Carole Nolan, who founded WBEZ-FM in Chicago at a time when few women held top management jobs in public broadcasting, died July 5 of complications from muscular sclerosis and Parkinson’s disease. She was 80.
In 1971, as director of telecommunications and broadcasting for the Chicago Public Schools, Nolan asked to take over management of the Chicago Board of Education’s radio station. “She began a complete overhaul that reinvented WBEZ,” said former WBEZ spokesperson Merillee Clark Redmond in the Chicago Tribune. “She took great risks and was creative as she hired staff who would develop new programming and yet not neglect the Board of Education’s desire for educational programs.”
Nolan secured $100,000 for a new transmitter and antenna, and aid from CPB. In 1972, WBEZ became a member of NPR. By 1975, WBEZ had received a CPB award for excellence in children’s programming. Nolan organized the station’s first on-air fund-drive in 1978 and raised $25,000, using four telephones for pledge lines.
“Her most dramatic decision,” Redmond said, “was to purchase the license from the Chicago Board of Education, to move to independent studios designed to make WBEZ totally independent and member-operated, financed by listener contributions.”
Torey Malatia, WBEZ president, described that deal in a July 5 memo to staffers, noting that the Chicago school board had received generous bids on the station from leaders of Minnesota Public Radio and Chicago’s PBS station, WTTW, both of whom were ready to pay cash.
“Carole convinced the school board to sell, not to these cash buyers, but to her brand-new nonprofit for less money with a payment plan over a 10-year term,” Malatia wrote. When the superintendent of schools asked Nolan why she handicapped her offer by proposing to pay over an extended time period, she responded with her “warm, disarming smile,” saying “‘We don't have the money right now, but you know we're good for it.’”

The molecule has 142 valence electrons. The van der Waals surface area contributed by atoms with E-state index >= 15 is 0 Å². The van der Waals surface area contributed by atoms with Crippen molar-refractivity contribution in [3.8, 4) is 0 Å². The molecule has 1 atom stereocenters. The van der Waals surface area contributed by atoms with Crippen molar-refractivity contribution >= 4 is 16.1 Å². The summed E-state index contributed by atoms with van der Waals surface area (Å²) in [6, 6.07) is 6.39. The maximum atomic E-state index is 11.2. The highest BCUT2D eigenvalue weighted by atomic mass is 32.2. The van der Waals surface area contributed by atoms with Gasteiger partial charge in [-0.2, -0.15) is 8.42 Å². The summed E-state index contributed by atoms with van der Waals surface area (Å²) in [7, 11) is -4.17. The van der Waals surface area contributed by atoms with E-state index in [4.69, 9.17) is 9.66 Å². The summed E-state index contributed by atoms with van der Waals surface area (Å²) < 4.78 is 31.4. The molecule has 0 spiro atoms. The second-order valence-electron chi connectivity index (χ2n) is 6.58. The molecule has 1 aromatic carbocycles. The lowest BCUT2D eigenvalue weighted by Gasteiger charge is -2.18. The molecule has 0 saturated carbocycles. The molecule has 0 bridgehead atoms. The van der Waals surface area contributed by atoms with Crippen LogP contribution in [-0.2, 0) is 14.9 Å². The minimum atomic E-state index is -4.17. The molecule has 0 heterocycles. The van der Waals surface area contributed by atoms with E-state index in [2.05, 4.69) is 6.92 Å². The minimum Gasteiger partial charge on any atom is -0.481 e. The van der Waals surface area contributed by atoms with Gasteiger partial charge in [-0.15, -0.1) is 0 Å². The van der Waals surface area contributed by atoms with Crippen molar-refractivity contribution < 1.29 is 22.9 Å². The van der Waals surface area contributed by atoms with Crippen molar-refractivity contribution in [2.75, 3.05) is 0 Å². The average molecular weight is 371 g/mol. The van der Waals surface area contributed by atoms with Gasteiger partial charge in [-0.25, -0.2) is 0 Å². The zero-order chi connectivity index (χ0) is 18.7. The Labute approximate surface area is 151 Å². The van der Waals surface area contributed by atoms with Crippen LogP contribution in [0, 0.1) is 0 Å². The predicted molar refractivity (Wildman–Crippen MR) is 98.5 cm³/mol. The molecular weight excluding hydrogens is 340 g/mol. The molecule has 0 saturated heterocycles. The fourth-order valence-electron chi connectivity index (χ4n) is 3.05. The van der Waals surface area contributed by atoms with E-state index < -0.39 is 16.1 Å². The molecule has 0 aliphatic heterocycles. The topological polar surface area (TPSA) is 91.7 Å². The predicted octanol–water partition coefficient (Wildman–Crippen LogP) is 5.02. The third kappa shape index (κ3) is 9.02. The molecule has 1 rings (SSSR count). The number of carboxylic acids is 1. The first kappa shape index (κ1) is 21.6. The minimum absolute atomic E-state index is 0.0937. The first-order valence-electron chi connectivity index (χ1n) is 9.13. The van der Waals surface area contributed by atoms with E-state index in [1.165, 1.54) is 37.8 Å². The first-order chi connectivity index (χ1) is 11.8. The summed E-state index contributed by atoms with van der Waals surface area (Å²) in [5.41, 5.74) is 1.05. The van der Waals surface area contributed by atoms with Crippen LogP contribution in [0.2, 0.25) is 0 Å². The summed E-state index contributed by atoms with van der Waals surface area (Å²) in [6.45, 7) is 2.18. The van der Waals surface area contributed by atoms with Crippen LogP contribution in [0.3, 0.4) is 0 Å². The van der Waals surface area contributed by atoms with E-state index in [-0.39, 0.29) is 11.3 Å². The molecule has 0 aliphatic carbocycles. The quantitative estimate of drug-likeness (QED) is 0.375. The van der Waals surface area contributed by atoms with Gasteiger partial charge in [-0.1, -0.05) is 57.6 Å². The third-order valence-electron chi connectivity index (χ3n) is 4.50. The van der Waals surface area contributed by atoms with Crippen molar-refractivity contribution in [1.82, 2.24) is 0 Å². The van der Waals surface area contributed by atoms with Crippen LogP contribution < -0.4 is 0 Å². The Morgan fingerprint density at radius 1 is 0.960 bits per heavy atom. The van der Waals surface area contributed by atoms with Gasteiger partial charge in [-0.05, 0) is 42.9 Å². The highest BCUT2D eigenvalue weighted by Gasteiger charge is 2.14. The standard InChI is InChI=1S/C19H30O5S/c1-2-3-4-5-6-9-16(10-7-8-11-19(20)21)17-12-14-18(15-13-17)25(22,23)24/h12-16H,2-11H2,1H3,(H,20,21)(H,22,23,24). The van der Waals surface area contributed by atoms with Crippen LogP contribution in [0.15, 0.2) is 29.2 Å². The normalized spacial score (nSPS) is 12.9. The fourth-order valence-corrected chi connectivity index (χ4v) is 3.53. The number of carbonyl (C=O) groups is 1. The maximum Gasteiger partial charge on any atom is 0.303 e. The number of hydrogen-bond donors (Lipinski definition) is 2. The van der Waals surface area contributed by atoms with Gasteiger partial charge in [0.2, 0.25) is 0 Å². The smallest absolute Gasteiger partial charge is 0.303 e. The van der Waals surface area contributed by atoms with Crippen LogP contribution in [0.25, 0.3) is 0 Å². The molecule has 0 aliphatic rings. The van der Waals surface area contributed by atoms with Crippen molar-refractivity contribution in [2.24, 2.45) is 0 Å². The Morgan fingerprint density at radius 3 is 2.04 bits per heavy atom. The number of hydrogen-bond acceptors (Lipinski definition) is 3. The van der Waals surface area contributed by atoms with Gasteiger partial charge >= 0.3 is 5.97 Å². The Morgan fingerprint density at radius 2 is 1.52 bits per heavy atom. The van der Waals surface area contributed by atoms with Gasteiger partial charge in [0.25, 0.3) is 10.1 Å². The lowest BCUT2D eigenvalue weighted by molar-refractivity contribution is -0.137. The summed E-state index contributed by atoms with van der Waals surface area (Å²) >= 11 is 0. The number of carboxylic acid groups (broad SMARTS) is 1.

Nolan quickly convinced the MacArthur Foundation to provide a $500,000 challenge grant for WBEZ’s first fund drive, which launched “as soon as the license was transferred to the independent entity in September 1990,” Malatia wrote. “Carole leveraged another $500,000 in inaugural memberships from the audience, insuring that the station could generate sufficient funds to make up the School Board’s $1 million annual subsidy.”
Soon after, Nolan spearheaded a $7 million capital campaign that enabled the station to move all operations to Navy Pier in 1995.
Through the years, Nolan recruited staff who went on to become big stars in pubradio, including NPR Weekend Edition host Scott Simon, This American Life’s Ira Glass, NPR’s Chicago correspondent Cheryl Corley — and Malatia, whom she hired in 1993 as vice president of programming.
She was born Jan. 28, 1932, to Martin Nolan and Caroline Alton Nolan in Chicago, grew up on the city’s South Side and graduated from DePaul University in 1954. Nolan also received a teaching degree from the Chicago Musical College, where she trained as a classical pianist.
International travel was a favorite pastime. Nolan visited every continent and was a member of the Circumnavigators Club of Chicago, whose members have circled the globe.
She is survived by seven cousins and three godchildren.
Redmond said that at her death, Nolan “was in the company of her dear friend of 50 years, Jane Smith. Her miniature poodle, Millie, was at her side.”
Plans for memorial services were pending at Current’s deadline. In lieu of flowers, contributions may be made to the Muscular Dystrophy Association (520 W. Erie St. #200, Chicago, IL 60654) or the National Parkinson Foundation (1501 N.W. 9th Ave./Bob Hope Road, Miami, FL 33136-1494).
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